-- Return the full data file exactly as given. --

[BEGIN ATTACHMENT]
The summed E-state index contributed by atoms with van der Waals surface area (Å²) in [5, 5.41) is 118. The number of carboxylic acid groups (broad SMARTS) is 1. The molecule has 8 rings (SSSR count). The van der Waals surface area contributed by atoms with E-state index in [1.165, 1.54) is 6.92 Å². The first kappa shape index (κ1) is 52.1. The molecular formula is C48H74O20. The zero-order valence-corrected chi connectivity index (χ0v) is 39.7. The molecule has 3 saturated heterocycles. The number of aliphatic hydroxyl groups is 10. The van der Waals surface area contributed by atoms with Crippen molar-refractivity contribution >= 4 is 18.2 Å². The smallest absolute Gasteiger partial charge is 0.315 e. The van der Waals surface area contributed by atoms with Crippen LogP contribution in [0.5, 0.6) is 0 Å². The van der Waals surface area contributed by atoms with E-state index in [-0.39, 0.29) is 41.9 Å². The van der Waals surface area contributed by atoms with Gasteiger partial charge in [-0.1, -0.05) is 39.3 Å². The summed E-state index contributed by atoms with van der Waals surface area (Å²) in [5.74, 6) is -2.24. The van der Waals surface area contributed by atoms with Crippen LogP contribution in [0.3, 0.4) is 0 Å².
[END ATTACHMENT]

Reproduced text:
The summed E-state index contributed by atoms with van der Waals surface area (Å²) in [5, 5.41) is 118. The number of carboxylic acid groups (broad SMARTS) is 1. The molecule has 8 rings (SSSR count). The van der Waals surface area contributed by atoms with E-state index in [1.165, 1.54) is 6.92 Å². The first kappa shape index (κ1) is 52.1. The molecular formula is C48H74O20. The zero-order valence-corrected chi connectivity index (χ0v) is 39.7. The molecule has 3 saturated heterocycles. The number of aliphatic hydroxyl groups is 10. The van der Waals surface area contributed by atoms with Crippen molar-refractivity contribution >= 4 is 18.2 Å². The smallest absolute Gasteiger partial charge is 0.315 e. The van der Waals surface area contributed by atoms with Crippen LogP contribution in [0.5, 0.6) is 0 Å². The van der Waals surface area contributed by atoms with E-state index in [-0.39, 0.29) is 41.9 Å². The van der Waals surface area contributed by atoms with Gasteiger partial charge in [-0.1, -0.05) is 39.3 Å². The summed E-state index contributed by atoms with van der Waals surface area (Å²) in [5.74, 6) is -2.24. The van der Waals surface area contributed by atoms with Crippen LogP contribution in [0.3, 0.4) is 0 Å².